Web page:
Proposed short-term rental rules could be bad for spin-off businesses, entrepreneurs warn
Mayor's executive committee will consider new short-term rental regulations Monday
The debate about how to regulate short-term rentals will once again dominate Toronto city hall this week, but large-scale hotels and Airbnb won't be the only stakeholders speaking out.
A number of small spin-off businesses that have sprung up as part of the short-term rental phenomenon will be adding their voices to the mix.
"It could potentially spell the end for companies like us," said Lisa Marion, co-founder of H&P Properties, a company that manages short-term rentals for property owners who are often travelling out of town or too busy to do it themselves.
"This isn't a fad — short term rentals," she said. "The impact from the potential regulations is very far reaching. We're going to lose our livelihoods."
Those proposed regulations go before Mayor John Tory's executive committee Monday. They were announced by the city's municipal licensing and standards division earlier this week.
Staff are recommending:
- Banning people from listing units where they don't live.
- Amending zoning bylaws to create a separate category called "short-term rental."
- Licensing companies like Airbnb and others.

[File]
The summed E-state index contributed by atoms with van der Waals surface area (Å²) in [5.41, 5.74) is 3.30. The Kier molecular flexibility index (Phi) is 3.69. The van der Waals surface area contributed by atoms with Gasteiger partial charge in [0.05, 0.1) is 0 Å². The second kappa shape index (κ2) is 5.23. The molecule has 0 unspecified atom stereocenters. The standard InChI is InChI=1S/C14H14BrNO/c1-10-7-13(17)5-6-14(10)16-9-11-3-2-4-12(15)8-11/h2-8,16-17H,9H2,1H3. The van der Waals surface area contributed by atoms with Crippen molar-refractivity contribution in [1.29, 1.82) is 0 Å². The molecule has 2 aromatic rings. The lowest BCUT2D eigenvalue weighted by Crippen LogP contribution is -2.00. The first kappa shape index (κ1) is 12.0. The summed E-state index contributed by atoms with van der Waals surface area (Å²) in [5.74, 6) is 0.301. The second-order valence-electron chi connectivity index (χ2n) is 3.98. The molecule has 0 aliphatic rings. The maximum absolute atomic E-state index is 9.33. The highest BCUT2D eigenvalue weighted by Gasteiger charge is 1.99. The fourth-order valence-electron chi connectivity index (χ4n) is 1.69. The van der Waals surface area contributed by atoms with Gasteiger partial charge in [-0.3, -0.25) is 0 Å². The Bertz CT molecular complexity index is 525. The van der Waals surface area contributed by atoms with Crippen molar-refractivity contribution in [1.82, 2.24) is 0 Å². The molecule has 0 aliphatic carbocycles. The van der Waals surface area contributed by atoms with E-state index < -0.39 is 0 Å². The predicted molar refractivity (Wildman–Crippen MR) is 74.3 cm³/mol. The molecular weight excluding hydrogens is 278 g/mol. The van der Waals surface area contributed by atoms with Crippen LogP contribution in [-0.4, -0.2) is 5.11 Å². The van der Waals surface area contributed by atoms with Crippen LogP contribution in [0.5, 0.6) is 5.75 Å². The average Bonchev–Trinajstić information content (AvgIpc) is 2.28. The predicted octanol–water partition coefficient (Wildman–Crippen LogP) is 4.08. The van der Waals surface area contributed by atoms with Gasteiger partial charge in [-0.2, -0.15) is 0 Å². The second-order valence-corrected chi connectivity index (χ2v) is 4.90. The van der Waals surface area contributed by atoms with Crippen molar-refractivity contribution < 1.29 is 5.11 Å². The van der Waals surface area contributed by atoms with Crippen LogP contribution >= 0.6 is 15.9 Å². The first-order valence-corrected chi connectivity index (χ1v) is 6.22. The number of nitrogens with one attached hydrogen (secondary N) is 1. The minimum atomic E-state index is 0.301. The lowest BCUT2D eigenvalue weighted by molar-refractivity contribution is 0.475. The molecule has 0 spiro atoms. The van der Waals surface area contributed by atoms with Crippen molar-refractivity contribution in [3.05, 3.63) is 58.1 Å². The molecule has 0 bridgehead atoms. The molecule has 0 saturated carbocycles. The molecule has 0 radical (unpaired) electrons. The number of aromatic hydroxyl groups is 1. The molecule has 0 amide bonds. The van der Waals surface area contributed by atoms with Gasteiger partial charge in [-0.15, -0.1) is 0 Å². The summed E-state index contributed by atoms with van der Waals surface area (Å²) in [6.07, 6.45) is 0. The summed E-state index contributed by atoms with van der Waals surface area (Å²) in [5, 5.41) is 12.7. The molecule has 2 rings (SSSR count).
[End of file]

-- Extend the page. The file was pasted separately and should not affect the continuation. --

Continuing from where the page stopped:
- Starting a registry for anyone operating a short-term rental unit
.'Trying get the right balance'
"We are trying to get the right balance," said Coun. Ana Bailao, who represents Ward 18 and chairs the city's affordable housing committee.
According to data from Airbnb, about 3,200 units registered on its website are owned by investors for the sole purpose of short-term rentals.
If the new rules go through, Bailao hopes those units would go back into the city's long-term rental stock, which as CBC Toronto has been reporting, is hurting.
"We need to minimize the negative impacts this has on the affordability and availability of stock," she said.
But Marion says, based on her clients, that's not necessarily the case. She feels some will sell their units, offer them to family, or keep them vacant — many owners often use their units occasionally, which is why they rent them out on a short-term basis.
"If we want to increase the vacancy rate, we really just need to build more units," she said.
The ripple effect
More than 450,000 people visiting Toronto stayed in Airbnb units last year — bringing with them an estimated $417 million in spending, the company estimates.
Irina Zusmanov says about 50 per cent of her business comes from Airbnb users, which jumps to 70 per cent during the busy summer season.
She and her partner started Bags Away, a mobile luggage storage company, last year. They employ about 20 people, who pick up, store and deliver people's bags before and after their stays at short-term rentals.
If the proposed rules go through, Zusmanov says they'd feel it — something she wants city staff to take into consideration.
"I think they should give it more thought in terms of the bigger impact."
So far 40 people have signed up to speak in front of the executive committee on Monday.
Lisa Marion plans to be one of them.
"They need to embrace entrepreneurship rather than bow to the demands of those with more money, like hotels," she said.
The meeting starts at 9:30 a.m. at Toronto City Hall.